Linking Aadhaar to Jan-Dhan accounts a master stroke: Arvind Panagariya

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New Delhi | Updated: May 17, 2016 11:08:15 PM

In an extensive conversation with Santosh Tiwari, the vice-chairman of the NITI Aayog Arvind Panagariya lists out the successes of the NDA government...

arvind panagariyaFor social sector schemes now, mostly, we are not using conventional poverty measures to allocate expenditures. (Express Photo)

The National Institution for Transforming India (NITI) Aayog will soon start the process for preparing a 15-year perspective plan that will replace the five-year plan model from the next financial year. In an extensive conversation with Santosh Tiwari, the vice-chairman of the NITI Aayog Arvind Panagariya lists out the successes of the NDA government during its two years in office and also explains how the focus of the new plan framework will be on the public sector. Excerpts:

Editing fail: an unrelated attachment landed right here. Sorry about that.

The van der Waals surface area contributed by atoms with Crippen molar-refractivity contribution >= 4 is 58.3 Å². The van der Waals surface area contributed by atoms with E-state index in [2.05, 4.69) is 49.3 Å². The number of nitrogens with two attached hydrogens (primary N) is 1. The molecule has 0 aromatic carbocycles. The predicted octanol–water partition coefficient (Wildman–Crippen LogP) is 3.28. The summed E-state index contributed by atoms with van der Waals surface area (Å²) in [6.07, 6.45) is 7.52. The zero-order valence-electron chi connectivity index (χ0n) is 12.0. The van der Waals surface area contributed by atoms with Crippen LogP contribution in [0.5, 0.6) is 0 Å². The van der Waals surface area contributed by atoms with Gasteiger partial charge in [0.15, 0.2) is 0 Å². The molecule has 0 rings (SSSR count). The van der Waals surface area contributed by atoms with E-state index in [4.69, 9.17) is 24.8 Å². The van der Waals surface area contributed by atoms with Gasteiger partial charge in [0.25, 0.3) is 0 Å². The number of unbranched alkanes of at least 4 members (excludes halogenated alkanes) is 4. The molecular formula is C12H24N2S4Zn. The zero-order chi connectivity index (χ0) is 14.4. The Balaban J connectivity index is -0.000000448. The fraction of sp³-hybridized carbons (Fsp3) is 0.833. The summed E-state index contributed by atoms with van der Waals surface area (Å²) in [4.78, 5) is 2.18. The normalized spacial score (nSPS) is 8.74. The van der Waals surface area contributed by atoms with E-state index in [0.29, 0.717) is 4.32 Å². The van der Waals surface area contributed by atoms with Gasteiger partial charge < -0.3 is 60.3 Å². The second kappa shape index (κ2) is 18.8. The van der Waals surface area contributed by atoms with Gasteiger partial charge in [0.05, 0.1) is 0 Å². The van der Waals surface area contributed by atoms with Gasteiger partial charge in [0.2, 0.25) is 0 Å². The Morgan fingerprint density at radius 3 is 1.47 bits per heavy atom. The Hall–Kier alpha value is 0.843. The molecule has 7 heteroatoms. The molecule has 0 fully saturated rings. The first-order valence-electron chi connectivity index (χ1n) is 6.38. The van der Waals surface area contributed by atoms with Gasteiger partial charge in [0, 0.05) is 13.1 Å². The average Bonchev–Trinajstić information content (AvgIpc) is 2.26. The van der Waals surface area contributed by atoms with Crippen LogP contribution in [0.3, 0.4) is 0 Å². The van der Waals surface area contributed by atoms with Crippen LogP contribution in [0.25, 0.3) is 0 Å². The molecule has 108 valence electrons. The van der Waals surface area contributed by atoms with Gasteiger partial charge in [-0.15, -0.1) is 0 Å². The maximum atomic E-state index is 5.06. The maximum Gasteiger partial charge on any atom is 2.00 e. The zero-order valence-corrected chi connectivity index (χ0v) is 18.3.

Which are the areas where you think that things have really moved in the last two years?

The government’s focus has been to cover a wide range of areas. Agriculture and social sector, rural economy and infrastructure are some of the areas where the government has been able to see a fairly substantial movement in the last two years.

Do you see Jan-Dhan becoming a major driver in pushing reforms in the social sector, or is it just an extension of UPA’s Aadhaar-based direct benefit transfer scheme?

Aadhaar was a very important stepping stone, but still its potential could not have been realised for the delivery of social programmes without the beneficiaries having bank accounts, and that is where Jan-Dhan accounts was a master stroke. It is clear to me that the Prime Minister was thinking in a holistic way when he made the decision to keep Aadhaar—he also saw that he will not be able to use it effectively without the beneficiaries having bank accounts.

Social sector schemes appear to be focusing less on poverty eradication. Isn’t it?